11/20/2015 11:18 EST | Updated 11/20/2015 21:59 EST

Eric Manu, King Of Ghana Tribe, Was A Landscaper Just Months Ago

"You have to come. This is your time."

Just four months ago, Eric Manu was a landscaper, tending front and backyards in communities such as White Rock and Langley, B.C.

This December, he will become a Ghanaian king.

Manu's life changed this summer when he received a phone call. The person on the other end of the line told him that the Akan tribe in southern Ghana had chosen him to become its next king, The Province reported.

Now, with the heartfelt support of his employer, Manu is getting ready to move with his wife and 10-month-old son to the west African country so that he can oversee a community of 6,000 people.

Eric Manu, at left, with his son, and boss Susan Watson at right. (Photo: To the Moon and Back Foundation/Facebook)

"I said, 'Are you kidding me or what?' And they said, 'Yes, for real. You have to come. This is your time,'" Manu told the newspaper.

Manu is succeeding his uncle, the Akan tribe's last king, who died in 2013, Global News reported.

Manu initially thought he'd be too young for the job, but chiefs and others within the Ghanaian community decided it was his time.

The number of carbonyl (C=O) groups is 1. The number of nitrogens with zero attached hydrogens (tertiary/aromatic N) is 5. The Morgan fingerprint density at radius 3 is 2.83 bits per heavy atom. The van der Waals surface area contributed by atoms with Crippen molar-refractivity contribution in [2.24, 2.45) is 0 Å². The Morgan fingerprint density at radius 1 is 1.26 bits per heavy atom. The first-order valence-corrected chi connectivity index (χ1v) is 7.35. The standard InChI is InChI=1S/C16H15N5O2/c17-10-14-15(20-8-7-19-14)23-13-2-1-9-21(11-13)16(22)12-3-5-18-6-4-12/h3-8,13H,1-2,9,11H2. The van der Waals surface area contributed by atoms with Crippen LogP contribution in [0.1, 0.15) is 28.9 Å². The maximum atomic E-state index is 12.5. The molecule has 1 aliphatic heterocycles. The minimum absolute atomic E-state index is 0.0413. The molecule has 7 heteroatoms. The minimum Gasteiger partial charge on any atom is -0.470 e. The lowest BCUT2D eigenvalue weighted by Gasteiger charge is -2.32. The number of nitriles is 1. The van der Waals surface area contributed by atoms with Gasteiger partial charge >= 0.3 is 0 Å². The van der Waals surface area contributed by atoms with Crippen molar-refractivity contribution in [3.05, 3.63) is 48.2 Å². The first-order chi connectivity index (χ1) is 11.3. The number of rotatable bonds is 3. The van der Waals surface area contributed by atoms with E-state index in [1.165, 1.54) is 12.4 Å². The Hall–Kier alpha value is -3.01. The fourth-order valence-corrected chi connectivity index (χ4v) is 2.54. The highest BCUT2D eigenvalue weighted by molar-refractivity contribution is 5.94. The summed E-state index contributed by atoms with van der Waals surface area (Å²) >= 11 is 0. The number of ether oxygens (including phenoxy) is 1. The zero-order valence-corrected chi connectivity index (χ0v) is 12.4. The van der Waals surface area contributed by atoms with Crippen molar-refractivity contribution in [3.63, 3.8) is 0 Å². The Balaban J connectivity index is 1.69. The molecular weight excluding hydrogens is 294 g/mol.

Manu now has big plans for his new position, which will include overseeing land disputes and any political decisions for his people.

Susan Watson, at left, and Eric Manu gather supplies to send to Ghana in a container. (Photo: To the Moon and Back Foundation/Facebook)

He plans on flying there in December, with his wife and son set to join him months later.

Taking up the mantle as king means he'll have to leave his work as a landscaper. But he has asked his boss, Susan Watson, to come along.

She'll be there for his coronation — and she's not going empty-handed.

Watson started a non-profit called the To the Moon and Back Foundation, initially hoping to collect books to create a library in the Akan village.

But the commitment has snowballed into something more. Watson has collected items including laptop computers, kitchen utensils, school supplies, bikes that will be sent to Ghana in a 20-foot shipping container. She'll travel there herself in 2016.